This cruise includes stops in Nuku Hiva, Hiva Oa, resting place of Paul Gauguin; Ua Pou, with its towering volcanic spires. This French Polynesia cruise also includes the islands of Fatu Hiva, Ua Huka, and Tahuata, all known for their fine art. Finally, you will get a chance to discover the enchanting coral atolls of Rangiroa and Fakarava (Tuamotu).
Unlike any other South Pacific cruise, the Aranui freighter will take you far from the routes of typical Tahiti cruise tours. Meet proud Marquesans people, learn of their unusual ancient culture, or talk with Tuamotu pearl fishermen on palm-shaded atolls.
Aranui cruises offer comfortable, air-conditioned accommodations for about two hundred passengers. Passengers will be able to sunbathe on deck, to swim in the pool, and to enjoy exotic tropical drinks.
Manuiota'a, a book written by Robert C. Suggs and Burgl Lichtenstein, was published in 2001 and documents a 1999 cruise on the Aranui 2. Manuiota'a is a fabulous book and provides both a well-written account of the Aranui experience along with asides on the natural and cultural history of the Marquesas and Tuamotus. My wife and I sailed on the Aranui 2 in 1998 and the account in the book closely follows our experience. That is to say, the trip was truly magical in its quality. We have never had such an experience aboard any cruise ship. The islands and the experience were just awesome. While it is possible to get to these islands by air and stay in private pensions or a couple of very small (20 room) 5 star hotels, this couldn't possible replace the experience of traveling by freighter to all of these islands (there is no practical way to do this other than the Aranui), watching freight operations (ever seen a horse lifted a hundred feet in the air and swung on board deck or watched a brand new 4wd truck set on a couple of whale boats in heavy seas and brought in to shore on the surf?). Keep in mind that all the excursions are included in the fare (feasting on native foods in local restaurants, 4wd trips over mountain ranges, tours of archaeological sites, native dancers, museums, expert lecturers, etc.). Imagine landing at the dock on one of these remote islands and having all the native people come out to greet you (not just to stare but really welcome you)!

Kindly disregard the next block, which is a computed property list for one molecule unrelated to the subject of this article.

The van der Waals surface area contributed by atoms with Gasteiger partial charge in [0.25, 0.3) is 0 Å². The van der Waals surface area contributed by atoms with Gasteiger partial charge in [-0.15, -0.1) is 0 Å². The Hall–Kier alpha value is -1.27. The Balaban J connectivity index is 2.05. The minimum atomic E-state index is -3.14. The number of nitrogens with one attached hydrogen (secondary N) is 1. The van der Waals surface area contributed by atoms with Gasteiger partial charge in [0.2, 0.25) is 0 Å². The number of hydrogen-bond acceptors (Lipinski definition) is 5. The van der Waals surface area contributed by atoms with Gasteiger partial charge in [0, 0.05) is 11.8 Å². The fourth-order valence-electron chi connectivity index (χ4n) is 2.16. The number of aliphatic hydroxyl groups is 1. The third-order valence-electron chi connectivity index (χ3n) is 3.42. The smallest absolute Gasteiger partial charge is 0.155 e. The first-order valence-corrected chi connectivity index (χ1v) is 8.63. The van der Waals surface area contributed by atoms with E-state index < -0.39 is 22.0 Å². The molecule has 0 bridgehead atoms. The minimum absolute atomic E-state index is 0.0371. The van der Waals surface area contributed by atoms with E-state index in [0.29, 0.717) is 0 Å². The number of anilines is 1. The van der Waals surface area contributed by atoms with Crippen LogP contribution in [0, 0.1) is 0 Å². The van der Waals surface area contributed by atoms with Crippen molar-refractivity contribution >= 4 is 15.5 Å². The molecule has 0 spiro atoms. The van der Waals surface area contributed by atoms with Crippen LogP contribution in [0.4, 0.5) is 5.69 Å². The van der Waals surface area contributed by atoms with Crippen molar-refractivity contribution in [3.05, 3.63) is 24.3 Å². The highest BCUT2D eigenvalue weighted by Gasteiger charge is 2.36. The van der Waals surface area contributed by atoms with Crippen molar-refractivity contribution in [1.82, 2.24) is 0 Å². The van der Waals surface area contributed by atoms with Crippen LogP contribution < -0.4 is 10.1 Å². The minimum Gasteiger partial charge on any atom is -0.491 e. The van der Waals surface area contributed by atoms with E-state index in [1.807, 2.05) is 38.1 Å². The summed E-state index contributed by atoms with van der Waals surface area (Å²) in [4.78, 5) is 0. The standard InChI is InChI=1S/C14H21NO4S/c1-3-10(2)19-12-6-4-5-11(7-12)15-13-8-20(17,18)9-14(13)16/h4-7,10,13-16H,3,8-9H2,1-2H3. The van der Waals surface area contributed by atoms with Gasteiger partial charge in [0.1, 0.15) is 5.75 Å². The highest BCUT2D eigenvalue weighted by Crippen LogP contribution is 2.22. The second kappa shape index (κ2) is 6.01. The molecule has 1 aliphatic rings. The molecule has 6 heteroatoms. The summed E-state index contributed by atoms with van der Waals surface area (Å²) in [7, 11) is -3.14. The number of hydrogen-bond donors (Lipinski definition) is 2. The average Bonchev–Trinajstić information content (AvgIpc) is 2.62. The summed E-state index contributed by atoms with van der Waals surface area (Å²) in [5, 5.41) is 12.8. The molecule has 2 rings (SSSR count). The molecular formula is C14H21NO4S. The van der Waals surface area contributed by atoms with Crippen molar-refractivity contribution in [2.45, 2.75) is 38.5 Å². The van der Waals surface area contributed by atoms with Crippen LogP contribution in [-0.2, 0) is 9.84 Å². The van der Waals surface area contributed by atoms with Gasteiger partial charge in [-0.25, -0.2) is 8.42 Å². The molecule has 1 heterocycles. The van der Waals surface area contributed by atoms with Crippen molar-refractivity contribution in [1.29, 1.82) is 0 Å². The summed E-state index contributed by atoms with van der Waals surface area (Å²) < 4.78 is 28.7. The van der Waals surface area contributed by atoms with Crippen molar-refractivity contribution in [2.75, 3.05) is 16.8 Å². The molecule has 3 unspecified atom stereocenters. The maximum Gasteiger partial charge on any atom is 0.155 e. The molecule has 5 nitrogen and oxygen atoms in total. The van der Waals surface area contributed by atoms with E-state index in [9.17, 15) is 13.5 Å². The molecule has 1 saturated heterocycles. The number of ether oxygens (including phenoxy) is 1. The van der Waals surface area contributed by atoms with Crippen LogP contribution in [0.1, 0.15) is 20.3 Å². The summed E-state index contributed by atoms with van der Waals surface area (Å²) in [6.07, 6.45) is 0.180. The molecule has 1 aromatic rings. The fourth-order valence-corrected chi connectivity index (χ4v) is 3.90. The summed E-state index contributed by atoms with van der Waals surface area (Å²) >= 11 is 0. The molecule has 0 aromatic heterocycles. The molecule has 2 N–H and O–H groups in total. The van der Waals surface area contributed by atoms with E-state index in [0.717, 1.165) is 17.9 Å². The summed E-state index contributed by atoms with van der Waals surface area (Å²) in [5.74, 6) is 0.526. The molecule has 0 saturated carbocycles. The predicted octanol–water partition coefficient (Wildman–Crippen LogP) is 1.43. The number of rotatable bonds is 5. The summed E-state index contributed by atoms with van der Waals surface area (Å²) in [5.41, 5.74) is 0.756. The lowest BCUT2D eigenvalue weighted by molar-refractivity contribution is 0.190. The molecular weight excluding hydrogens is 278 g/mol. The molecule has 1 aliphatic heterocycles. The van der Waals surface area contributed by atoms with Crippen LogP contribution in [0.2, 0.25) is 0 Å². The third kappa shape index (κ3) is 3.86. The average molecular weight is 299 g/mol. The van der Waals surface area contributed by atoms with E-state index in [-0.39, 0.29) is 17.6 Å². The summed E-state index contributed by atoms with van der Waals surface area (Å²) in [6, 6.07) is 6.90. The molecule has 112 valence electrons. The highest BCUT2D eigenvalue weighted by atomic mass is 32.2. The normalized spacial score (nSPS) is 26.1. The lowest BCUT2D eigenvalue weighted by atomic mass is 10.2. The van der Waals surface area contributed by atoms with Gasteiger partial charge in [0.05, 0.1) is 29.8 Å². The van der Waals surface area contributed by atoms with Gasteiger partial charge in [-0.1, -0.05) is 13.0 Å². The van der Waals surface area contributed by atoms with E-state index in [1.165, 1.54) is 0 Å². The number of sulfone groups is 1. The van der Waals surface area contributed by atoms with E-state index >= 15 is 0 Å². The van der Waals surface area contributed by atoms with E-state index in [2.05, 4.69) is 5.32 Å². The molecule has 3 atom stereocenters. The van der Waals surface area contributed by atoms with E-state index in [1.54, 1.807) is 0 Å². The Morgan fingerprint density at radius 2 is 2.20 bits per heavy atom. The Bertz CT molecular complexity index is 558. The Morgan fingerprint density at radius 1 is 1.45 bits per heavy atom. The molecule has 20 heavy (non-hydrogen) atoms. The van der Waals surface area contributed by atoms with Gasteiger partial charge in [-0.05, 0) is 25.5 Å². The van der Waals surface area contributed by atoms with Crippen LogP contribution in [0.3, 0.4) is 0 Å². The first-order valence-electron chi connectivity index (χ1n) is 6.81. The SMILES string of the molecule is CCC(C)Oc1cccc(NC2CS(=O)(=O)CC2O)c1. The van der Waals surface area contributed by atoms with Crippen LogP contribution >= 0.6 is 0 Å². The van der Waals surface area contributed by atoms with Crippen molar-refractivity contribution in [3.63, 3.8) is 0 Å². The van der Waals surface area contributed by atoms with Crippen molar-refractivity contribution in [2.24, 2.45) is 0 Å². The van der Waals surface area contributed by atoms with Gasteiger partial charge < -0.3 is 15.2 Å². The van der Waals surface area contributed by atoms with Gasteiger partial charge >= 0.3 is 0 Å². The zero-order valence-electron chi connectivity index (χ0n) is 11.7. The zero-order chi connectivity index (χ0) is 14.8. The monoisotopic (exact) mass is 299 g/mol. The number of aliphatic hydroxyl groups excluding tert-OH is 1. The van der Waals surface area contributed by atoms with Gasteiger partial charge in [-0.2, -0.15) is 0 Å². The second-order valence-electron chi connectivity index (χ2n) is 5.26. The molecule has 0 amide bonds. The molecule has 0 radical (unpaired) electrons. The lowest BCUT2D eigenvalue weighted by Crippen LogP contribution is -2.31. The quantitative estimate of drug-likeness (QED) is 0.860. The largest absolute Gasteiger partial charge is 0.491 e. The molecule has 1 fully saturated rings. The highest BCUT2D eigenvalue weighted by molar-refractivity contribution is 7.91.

The Aranui experience is not like a regular cruise ship because the Aranui is a freighter. If you were expecting something like a Princess cruise, you will be disappointed. There are no captain's nights or casinos or Las Vegas style entertainment venues. Instead, you will find adventure that is reminiscent of an earlier time where journeys were made on a tramp steamer in the South Pacific (albeit one that has been upgraded to include AC!). As for competition between the various nationalities, there is some (particularly between the French and the Americans). Yet again, we made some friends on the Aranui 2 that we still get together with today. We've gone back to French Polynesia with some and a big group of us went to the Caribbean together. There are real bonds that form between the passengers.
Marquesas (14 Days, 13 nights) from US$5135 (excluding dormitory option) July 21, August 11, September 1
|This page is copyright, and maintained by John Hurst.||0 accesses since
15 Sep 2017
(Note that these are only accessible on my local network.)
582 accesses since 23 Feb 2016, HTML cache rendered at 20170917:0329